Around the World with Dr. Sracic
By Jordan Unger
Everyone spends their school breaks differently — Youngstown State University professor Paul Sracic spends his giving lectures to college students in foreign countries.
Paul Sracic, a political science professor at YSU, will speak to students about the U.S. presidential election at universities in Malta and Bulgaria beginning Oct. 17. He said the lectures focus on the electoral process and the candidates’ positions on issues.
The lectures are funded and organized by the U.S State Department with whom Sracic has been working since 2009. He said the State Department first reached out to him while he was teaching in Tokyo.
“I got good reviews from the lectures I did, so it led to other lectures after that,” Sracic said.
He has given around 30 lectures to students at more than a dozen universities since then including schools in Beijing and Brussels.
Most recently, Sracic went to universities and embassies in Lithuania and Latvia in March. He said everyone around the world knows about Ohio, so being a professor at YSU drives these lectures.
“That’s, in a way, what makes [YSU] an incredible destination for students overseas who want to study U.S politics,” Sracic said. “There’s no better place to do it than at Youngstown State and [in Ohio], where we get all these visits … from political candidates.”
Aside from university lectures, Sracic will discuss constitutional interpretation with 100 lawyers and judges in Bulgaria. Sracic was also invited to give lectures on the election to political parties in Malta.
While he has experience teaching, it is a different experience to speak to foreign audience, Sracic said. This is particularly true when English is not the audience’s native language.
“I call it ‘speaking with the brakes on,’” Sracic said. “Instead of my normal fast pace, I would speak very slowly and clearly, pronouncing every word, because the translators need to be able to hear and get it across to your audience.”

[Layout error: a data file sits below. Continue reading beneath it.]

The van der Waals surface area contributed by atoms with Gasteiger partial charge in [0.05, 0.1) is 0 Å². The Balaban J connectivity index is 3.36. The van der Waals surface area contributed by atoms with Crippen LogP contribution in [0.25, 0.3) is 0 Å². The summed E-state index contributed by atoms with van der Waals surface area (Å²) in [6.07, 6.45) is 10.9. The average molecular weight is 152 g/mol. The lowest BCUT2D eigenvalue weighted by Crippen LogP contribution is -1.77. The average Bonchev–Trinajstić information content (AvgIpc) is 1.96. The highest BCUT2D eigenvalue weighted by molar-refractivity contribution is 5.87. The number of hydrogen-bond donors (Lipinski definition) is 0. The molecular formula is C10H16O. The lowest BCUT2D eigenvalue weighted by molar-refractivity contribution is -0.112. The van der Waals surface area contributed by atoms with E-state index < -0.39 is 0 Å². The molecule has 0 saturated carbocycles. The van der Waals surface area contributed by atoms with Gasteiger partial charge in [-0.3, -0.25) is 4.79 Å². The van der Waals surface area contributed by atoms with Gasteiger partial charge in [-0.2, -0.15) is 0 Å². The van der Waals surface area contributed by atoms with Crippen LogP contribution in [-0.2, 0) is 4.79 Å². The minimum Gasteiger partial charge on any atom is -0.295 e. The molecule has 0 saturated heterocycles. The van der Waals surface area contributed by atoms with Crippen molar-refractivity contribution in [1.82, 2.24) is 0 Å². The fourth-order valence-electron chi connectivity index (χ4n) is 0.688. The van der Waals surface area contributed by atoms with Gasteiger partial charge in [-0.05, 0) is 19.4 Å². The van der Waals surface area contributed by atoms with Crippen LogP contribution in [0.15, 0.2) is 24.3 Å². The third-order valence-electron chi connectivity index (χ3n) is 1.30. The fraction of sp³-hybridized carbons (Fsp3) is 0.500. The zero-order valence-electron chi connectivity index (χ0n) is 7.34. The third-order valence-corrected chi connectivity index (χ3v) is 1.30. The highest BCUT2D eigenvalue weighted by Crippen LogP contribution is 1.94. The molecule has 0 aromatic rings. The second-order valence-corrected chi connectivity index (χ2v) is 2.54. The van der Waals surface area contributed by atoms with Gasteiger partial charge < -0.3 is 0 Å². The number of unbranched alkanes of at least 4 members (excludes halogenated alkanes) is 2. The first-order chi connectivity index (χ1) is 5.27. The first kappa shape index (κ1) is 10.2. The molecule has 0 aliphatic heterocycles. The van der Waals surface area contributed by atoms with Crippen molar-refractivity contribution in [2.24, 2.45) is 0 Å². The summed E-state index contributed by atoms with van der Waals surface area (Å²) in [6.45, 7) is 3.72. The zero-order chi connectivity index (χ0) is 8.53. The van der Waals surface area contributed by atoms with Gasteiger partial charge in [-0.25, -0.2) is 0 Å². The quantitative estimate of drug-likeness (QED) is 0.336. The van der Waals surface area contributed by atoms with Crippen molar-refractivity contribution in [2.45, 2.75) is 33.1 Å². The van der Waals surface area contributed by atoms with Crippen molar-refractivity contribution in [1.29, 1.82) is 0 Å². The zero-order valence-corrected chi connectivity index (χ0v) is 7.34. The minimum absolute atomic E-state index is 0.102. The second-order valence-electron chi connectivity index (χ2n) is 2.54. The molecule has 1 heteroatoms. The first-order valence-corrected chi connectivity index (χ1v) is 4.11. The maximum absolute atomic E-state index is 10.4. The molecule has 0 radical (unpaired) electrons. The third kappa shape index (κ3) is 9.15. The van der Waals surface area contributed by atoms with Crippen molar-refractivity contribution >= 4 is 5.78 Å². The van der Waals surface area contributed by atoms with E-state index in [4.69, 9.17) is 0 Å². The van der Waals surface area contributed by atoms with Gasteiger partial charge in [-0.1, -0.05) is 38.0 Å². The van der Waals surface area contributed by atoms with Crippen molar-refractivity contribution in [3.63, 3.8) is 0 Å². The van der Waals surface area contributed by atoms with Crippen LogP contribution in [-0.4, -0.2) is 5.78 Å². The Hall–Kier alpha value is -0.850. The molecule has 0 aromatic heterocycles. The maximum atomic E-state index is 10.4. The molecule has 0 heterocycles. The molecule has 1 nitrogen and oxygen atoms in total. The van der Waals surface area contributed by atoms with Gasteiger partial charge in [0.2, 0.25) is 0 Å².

Sracic said the audiences have been engaged and full of questions.
“Even though we don’t tend to pay a lot of attention to their countries and the rest of the world, they pay attention to us,” Sracic said. “They’re consumers of U.S political news. It’s important to them to know what’s going to happen, because it’s going to affect their countries.”
Sracic said he receives messages daily from professors and students at schools he’s visited.
“They have a question about what’s going on,” Sracic said. “It really keeps our international ties.”
Greta Frost, a political science student at YSU, said it is great to be taught by a professor with personal experience in international affairs.
“He’s promoting YSU in a positive way around the world,” Frost said.
Sracic is interviewed by the press in most of the countries he visits. He will be featured on Japan’s largest news station, NHK World, in November for a televised pre-election special.
“YSU has been all over the world on TV,” Sracic said. “I don’t know if [YSU students] always realize it.”
He wants students to know that YSU is not just a local university, which he said is a common misconception.
“It’s important for students here to realize that YSU has an international footprint,” Sracic said.
Jacob Schriner-Briggs, a political science student at YSU, said these international ties are important in today’s world.
“With the advance in communication technologies and economic interdependence between nations, globalization is an irreversible trend,” Schriner-Briggs said. “The more people that understand the cultures and governments of other nations, the better.”